Jennifer Clement, Prayers for the Stolen
When we count the cost of Mexico’s drug wars, we think first of the number of dead and next of the bereaved. But what of those victims whose experience of violence is less bloody and more routine? We seldom hear their voices, even less if they are teenaged girls.
Ladydi lives on a hardscrabble mountain slope outside glitzy Acapulco. Hers is a village without men; coming of age they leave to be gardeners in the United States or hitmen with the cartels, and they rarely come back. She shares a dirt-floor hut with her embittered, hard-drinking mother, who named her after the British princess not out of admiration or aspiration but to assert that all men fail their women. Even Prince Charles did so.
Life would be hard enough amid the scorpions, black widows, snakes and red ants, in a climate so hot that pillows are kept in refrigerators, but this is one of the many corners of Mexico where the rural poor are afflicted by those who have and want more. Their community is rent in two by a tourists’ highway, on which speeding cars now and then collide with their animals and their grandmothers. Nearby poppy fields draw army helicopters carrying herbicide, but since the soldiers are in cahoots with the narcos they drop their poison elsewhere, drenching those who happen to be outside.
The greatest dread is of the narcos themselves, who show up in their black Escapades to kidnap whichever girl catches their eye. And so mothers strive to keep their daughters “ugly,” cutting their hair short, blackening their teeth with marker pens and their faces with charcoal, and at the sound of an approaching car they hide them under palm fronds in backyard holes.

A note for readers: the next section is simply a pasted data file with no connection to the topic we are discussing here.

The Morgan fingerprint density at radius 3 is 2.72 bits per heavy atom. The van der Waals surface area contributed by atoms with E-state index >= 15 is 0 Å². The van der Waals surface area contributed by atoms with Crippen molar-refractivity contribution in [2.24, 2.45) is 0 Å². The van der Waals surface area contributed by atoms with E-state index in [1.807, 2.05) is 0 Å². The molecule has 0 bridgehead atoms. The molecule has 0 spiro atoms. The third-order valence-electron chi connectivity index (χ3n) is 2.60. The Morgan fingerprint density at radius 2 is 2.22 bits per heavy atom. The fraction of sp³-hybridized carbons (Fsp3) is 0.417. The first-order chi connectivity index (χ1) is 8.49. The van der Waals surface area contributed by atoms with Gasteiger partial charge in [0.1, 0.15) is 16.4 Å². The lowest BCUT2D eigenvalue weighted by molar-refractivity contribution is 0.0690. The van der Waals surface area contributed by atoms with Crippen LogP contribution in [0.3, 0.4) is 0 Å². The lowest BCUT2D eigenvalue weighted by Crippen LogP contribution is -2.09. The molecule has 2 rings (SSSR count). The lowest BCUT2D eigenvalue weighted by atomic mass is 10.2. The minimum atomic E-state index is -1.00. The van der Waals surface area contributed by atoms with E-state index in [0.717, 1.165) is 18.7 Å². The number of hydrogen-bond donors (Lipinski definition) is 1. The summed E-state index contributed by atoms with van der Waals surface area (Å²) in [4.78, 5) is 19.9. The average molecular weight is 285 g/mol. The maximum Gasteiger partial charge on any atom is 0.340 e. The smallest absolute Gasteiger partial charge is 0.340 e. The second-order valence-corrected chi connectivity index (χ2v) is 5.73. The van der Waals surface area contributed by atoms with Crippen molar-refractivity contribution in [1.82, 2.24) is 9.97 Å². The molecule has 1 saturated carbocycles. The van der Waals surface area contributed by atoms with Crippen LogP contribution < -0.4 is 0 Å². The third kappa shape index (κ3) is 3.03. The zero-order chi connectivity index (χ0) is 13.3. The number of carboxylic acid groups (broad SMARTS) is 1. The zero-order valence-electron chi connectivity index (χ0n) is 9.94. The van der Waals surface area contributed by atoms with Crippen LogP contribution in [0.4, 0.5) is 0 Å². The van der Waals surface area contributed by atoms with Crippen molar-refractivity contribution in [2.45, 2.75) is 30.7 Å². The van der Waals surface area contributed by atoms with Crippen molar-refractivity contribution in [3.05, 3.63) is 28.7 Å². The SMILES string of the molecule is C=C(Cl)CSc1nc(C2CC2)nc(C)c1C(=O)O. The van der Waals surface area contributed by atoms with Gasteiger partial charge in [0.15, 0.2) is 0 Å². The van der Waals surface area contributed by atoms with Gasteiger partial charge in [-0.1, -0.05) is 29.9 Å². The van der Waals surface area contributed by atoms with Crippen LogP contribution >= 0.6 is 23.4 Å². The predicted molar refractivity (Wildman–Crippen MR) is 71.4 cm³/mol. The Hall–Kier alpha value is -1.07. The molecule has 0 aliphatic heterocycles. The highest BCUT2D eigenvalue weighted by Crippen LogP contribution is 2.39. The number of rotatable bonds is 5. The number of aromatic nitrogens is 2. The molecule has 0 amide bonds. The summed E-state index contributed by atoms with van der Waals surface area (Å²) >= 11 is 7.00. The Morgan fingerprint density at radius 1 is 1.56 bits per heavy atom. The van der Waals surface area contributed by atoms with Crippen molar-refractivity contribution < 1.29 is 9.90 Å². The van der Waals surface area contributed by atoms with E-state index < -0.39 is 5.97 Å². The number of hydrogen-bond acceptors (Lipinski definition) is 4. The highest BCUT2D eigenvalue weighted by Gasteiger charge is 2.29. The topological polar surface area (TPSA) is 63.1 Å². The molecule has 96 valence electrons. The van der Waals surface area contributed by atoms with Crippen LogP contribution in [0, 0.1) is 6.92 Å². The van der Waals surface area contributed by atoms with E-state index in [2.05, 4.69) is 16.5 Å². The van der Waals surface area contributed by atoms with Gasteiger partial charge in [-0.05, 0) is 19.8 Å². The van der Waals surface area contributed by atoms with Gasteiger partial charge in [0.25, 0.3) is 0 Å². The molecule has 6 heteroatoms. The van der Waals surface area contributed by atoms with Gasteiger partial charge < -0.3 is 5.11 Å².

When the prettiest of Ladydi’s friends fails to hide in time, she is snapped up, passed between men like a water bottle, then gifted to a capo as a sex slave. Ladydi herself suffers another kind of humiliation: unwillingly present when a cartel murder takes place, she finds herself jailed as an accomplice in Mexico City’s Santa Marta penitentiary. Yet she never gives in to despair.
U.S. author Jennifer Clement grew up in Mexico and Prayers for the Stolen is a novel of unusual documentary naturalism. It succeeds in saying as much about the awful impact of Mexico’s narco-economy as the very best long-form journalism. It is also astute on the racial marginalization of Mexico’s majority, a trait accentuated for the many Afro-descendant folk of Guerrero state. Again and again the strength of the female spirit is evident, especially in community, but—again realistically—not everyone proves a survivor.
Ladydi’s tale is also a work of great lyricism. Clement employs the voice of a smart adolescent, journeying from innocence to experience, her observations flipping between the whimsically poetic and the sickeningly frank. (The poetry borrows somewhat from magical realism, a bit oddly for the words of a 15-year old, but the images are nonetheless evocative.) The book’s power lies also in its compelling brevity; it can be read in one or two sittings.
At a time when Guerrero dominates the news in all the wrong ways—Acapulco shoot-outs, disappearances of students at towns inland—Clement gives clear-eyed testimony of the hell in which the poor of that state are living. In the social justice tradition of writers since Dickens and Zola, it provides yet another argument for a bilateral rethinking of the failed war on drugs.